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*Teddy Pendergrass was born on this date in 1950. He was a Black singer and entertainer.
Theodore DeReese Pendergrass Jr. was born in Kingstree, S.C., and moved to Philadelphia as an infant with his mother, Ida Pendergrass. Growing up in North Philadelphia, Pendergrass was steeped in gospel and soul music. He was two years old when he first stood on a chair to sing at a storefront Holiness church. With his mother’s encouragement, he often attended church seven days a week. But he was also drawn to the Uptown Theater, which presented top performers on the R&B tour. When he was a teenager, his mother gave him a set of drums, and he taught himself to play them.
Pendergrass dropped out of high school to become a musician, working with R&B and doo-wop groups. In 1969 he joined Harold Melvin and the Blue Notes, a vocal group working in Philadelphia since the mid-1950s. He soon moved from the drums to lead vocals. Kenneth Gamble and Leon A. Huff, a Black songwriting and production team, had noticed Pendergrass while preparing for a Blue Notes recording session as the band’s drummer.
Signed to Philadelphia International, Harold Melvin, and the Blue Notes had a string of hits in the ’70s with Pendergrass singing lead, including “If You Don’t Know Me by Now” in 1972, “The Love I Lost” in 1973 and “Bad Luck” and “Wake Up Everybody,” both in 1975. But there was increasing friction between Pendergrass and Melvin, and in 1975 Pendergrass left the group. By the late ’70s, Pendergrass’s concerts, some of them presented for women only, drew screaming, ecstatic crowds. Women would fling teddy bears and lingerie onstage.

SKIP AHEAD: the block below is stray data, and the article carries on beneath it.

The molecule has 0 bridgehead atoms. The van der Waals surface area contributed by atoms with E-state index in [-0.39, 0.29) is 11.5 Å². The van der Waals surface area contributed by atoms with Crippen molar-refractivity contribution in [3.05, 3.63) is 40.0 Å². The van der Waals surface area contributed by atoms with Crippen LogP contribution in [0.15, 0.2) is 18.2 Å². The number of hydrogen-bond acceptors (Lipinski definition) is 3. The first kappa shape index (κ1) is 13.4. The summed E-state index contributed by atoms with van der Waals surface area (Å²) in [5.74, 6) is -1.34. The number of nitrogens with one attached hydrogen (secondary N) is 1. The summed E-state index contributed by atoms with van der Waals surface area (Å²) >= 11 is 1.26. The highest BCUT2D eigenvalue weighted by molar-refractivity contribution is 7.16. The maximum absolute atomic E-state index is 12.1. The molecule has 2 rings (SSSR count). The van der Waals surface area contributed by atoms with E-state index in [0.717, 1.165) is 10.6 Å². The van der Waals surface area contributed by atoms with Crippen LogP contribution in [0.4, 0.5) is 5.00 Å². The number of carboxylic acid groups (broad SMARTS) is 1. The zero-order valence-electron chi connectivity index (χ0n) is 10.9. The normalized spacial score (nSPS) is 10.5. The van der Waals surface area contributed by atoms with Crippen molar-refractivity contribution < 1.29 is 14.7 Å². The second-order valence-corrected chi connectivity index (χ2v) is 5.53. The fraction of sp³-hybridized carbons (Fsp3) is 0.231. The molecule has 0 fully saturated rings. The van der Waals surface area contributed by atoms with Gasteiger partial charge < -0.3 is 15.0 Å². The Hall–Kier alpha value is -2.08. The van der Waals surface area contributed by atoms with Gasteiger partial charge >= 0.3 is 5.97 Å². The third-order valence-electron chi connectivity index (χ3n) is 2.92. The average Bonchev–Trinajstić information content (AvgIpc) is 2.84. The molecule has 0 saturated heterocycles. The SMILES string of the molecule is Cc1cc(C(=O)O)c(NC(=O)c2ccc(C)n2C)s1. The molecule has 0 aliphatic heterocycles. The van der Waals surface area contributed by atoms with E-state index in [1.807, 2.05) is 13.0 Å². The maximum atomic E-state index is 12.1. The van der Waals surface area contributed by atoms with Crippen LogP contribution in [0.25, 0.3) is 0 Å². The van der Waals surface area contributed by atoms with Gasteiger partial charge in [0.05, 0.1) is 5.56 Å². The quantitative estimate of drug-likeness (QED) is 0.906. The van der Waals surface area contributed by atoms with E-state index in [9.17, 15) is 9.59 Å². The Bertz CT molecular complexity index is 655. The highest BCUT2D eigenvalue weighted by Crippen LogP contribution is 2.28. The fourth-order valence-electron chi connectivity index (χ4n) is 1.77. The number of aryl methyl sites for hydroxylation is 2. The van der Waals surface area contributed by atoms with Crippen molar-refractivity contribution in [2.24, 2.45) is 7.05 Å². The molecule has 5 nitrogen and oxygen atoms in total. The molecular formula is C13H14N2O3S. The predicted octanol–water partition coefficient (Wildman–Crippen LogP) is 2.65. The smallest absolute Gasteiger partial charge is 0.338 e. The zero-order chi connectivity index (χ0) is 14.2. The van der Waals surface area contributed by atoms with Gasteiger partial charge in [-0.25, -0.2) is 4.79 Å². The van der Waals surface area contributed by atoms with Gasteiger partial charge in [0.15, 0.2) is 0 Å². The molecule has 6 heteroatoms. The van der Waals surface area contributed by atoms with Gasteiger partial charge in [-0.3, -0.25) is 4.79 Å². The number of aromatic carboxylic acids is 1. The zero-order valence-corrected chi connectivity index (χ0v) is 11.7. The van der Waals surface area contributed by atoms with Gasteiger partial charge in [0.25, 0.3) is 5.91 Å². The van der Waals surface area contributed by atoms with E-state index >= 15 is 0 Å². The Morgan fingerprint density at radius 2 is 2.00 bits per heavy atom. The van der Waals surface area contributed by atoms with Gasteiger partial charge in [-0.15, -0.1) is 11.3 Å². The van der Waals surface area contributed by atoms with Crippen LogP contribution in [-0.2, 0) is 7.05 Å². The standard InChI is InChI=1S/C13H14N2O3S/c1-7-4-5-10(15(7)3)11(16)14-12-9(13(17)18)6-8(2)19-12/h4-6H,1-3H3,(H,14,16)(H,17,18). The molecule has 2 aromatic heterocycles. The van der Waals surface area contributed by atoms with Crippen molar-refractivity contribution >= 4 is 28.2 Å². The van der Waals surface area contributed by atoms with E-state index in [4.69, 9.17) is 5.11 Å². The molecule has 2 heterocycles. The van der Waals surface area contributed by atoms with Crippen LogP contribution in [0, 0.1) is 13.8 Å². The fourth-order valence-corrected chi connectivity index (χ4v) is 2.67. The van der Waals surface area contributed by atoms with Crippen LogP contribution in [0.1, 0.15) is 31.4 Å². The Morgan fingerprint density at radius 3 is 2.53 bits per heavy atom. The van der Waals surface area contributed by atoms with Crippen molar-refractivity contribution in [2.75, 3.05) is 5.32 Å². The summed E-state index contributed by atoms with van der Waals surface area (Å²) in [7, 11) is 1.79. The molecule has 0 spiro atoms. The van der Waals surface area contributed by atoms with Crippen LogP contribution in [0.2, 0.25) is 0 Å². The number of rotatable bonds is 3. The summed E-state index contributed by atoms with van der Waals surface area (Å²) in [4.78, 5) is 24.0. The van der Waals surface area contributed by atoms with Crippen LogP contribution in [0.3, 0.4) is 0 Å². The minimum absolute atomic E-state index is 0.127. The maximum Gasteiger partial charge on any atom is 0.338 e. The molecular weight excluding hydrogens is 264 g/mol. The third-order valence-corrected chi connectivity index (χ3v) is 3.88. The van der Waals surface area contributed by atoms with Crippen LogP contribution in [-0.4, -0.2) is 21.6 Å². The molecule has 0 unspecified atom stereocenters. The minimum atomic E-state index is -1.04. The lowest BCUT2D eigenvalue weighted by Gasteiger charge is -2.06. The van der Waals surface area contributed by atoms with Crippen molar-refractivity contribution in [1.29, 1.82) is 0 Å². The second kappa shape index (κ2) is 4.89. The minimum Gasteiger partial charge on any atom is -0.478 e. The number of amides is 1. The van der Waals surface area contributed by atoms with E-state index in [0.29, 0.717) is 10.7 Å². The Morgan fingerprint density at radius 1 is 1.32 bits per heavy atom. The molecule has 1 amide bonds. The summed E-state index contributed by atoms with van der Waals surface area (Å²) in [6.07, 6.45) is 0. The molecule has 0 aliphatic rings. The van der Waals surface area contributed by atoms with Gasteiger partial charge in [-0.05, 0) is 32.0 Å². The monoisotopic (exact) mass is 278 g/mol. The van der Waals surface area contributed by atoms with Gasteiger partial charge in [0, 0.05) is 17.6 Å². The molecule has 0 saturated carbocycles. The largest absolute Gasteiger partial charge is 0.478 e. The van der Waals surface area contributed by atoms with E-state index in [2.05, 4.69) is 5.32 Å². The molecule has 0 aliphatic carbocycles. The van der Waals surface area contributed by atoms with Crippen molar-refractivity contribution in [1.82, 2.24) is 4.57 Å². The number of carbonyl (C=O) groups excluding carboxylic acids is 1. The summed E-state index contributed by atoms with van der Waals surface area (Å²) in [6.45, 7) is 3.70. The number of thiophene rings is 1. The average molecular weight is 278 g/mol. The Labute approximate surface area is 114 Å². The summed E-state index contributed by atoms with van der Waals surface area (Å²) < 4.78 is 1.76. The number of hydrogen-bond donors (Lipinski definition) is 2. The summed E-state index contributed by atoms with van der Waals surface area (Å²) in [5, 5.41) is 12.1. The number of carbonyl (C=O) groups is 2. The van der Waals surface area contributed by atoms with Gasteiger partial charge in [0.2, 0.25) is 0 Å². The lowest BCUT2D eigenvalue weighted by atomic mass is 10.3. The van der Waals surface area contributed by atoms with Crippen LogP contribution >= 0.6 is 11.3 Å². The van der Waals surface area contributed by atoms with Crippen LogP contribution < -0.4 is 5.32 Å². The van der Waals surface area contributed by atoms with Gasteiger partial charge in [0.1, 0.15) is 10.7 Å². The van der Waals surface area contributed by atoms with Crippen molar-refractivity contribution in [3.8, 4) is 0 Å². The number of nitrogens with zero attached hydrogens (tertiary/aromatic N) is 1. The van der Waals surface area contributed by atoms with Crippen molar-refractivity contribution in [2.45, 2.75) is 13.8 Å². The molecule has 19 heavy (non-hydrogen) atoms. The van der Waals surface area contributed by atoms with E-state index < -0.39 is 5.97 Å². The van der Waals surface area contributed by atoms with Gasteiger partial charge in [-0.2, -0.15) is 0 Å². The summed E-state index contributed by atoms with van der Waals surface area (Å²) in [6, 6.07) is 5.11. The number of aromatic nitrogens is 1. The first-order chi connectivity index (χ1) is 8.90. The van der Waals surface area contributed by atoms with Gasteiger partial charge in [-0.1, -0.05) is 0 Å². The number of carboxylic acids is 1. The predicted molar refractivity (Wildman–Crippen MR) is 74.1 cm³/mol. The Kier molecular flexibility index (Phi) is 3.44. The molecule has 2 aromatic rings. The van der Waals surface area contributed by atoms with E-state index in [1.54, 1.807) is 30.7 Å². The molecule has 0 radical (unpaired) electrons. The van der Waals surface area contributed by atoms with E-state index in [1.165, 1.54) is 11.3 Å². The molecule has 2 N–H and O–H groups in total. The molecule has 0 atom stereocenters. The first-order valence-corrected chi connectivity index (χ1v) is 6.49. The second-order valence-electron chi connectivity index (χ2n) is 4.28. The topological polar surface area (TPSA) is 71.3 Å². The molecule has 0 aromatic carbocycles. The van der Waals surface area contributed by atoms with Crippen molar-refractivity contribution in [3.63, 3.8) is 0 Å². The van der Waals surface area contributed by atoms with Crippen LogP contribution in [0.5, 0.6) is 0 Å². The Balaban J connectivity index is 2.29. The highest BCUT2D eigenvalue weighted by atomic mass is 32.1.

Gamble called Pendergrass “the black Elvis.” Pendergrass was a hitmaker for a decade. On March 18, 1982, on a winding road in the Germantown section of Philadelphia, Pendergrass’s Rolls-Royce smashed into a highway divider and a tree because of either brake failure or a faulty electrical system that had disabled the power steering. Spinal cord injuries left him paralyzed from the chest down at 31.
After extensive physical therapy, he resumed his recording career and had Top 10 rhythm and blues hits and gold albums into the ’90s. His voice was less forceful but still recognizable, as he substituted nuance for lung power. Though he could no longer tour, a worldwide television audience saw him sing at the Live Aid concert in Philadelphia in 1985, and he occasionally returned to the stage in the 1990s and 2000s.
Teddy Pendergrass, the Philadelphia soul singer whose husky, potent baritone was one definition of R&B seduction in the 1970s but whose career was transformed in 1982 when he was severely paralyzed in an auto accident, died on January 13, 2010, in Bryn Mawr, Pa. He was 59. His mother and his wife, Joan; his children, Teddy Pendergrass II, Trisha Pendergrass, and La Donna Pendergrass; and four grandchildren, survived him.